Digitalization is changing everything. Businesses have entered an era of relentless innovation fueled by technology and connectivity. This digital revolution will inspire disruptive innovations and transform entire industries. It continues to grow more important each day.
Two years ago, it was difficult to find a meaningful definition of what digitalization is. Now, we see that digitalization is a process that transforms business processes and creates new innovation opportunities through the application of digital technology.
All previous industrial revolutions have been characterized by disruptive technologies. Steam-powered machinery, electrified equipment in assembly lines and computer-controlled automation systems each changed production methods. But this new revolution will be characterized by intelligent, autonomous machine behavior.
The technology seed for this revolution was planted with the transistor’s introduction in 1947 and the exponential growth Gordon Moore forecasted 50 years ago. He predicted the doubling of semiconductor density and performance every 18 months in what became Moore’s Law.
This prediction set the pace for a digital industrial revolution. The resulting impact has been that of increasing machine intelligence with a shrinking computer profile. The computer, in a sense, is becoming invisible. The other component, the oxygen for this innovation explosion, is in the form of ubiquitous connectivity: mobile communications and the Internet of Everything.
By definition, a revolution is disruptive and transformational. We’ve already seen the impact of digital disruption in entire industries. Television manufacturing and photography have totally transformed. And the mobile communications industry goes through continuous disruption.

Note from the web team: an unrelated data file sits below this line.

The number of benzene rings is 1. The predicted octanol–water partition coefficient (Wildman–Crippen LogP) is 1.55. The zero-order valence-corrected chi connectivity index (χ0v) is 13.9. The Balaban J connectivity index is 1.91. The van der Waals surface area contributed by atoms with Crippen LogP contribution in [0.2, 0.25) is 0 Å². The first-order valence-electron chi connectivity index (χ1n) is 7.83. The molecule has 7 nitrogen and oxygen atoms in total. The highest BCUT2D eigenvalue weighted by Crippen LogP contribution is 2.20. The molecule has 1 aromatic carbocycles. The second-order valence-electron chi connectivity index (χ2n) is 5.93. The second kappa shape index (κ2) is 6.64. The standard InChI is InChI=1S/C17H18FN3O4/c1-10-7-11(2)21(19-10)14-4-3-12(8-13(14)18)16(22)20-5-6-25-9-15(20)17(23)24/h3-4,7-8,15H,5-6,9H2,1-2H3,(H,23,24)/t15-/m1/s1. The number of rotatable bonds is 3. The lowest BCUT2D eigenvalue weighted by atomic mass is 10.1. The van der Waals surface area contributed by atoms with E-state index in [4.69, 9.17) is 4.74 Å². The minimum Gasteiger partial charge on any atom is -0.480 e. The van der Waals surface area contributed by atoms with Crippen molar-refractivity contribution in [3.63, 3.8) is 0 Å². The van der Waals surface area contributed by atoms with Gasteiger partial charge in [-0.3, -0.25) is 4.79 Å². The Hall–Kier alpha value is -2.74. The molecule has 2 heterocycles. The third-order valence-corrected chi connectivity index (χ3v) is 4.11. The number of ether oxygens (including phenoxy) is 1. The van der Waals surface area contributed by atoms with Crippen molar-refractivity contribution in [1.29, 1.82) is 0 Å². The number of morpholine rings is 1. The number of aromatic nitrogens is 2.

If you had a mobile phone at the turn of the millennium, there’s a good chance it was one of five brands: Nokia, Motorola, Ericsson, Siemens or Alcatel. These companies held the majority of the market, but they’re nowhere near as powerful in today’s market.
Big investments and big bets in mobile communication innovation have been critical to this transformation. Beginning with the major players at the beginning of the millennium, Blackberry came next and led to today’s smartphone leaders.
And it isn’t over. Handheld devices will give way to wearable technology like smart, connected eyewear, digital clothing and medical implants. This creates opportunities for new market entrants.
Who will lead the market in the next decade?
How digitalization is leading disruptive innovation
Digital disruption is more than a technology shift. It’s transforming traditional business models.
According to a prominent analyst, more than half of Fortune 500 companies have gone bankrupt, been acquired, disappeared or dropped out of the Fortune 500 since 2000. Digitalization is behind how quickly this change is happening as well as the increased competition and continued business model disruptions we see.
This digital transformation impacts every industry. Take the music and record industry, for example, to understand the difference between digitization and digitalization.
The industry first went through a digital evolution in which music moved away from being stored on vinyl to being stored on CDs. The music was now in a digital format, but we still purchased it at record stores. The business model remained the same.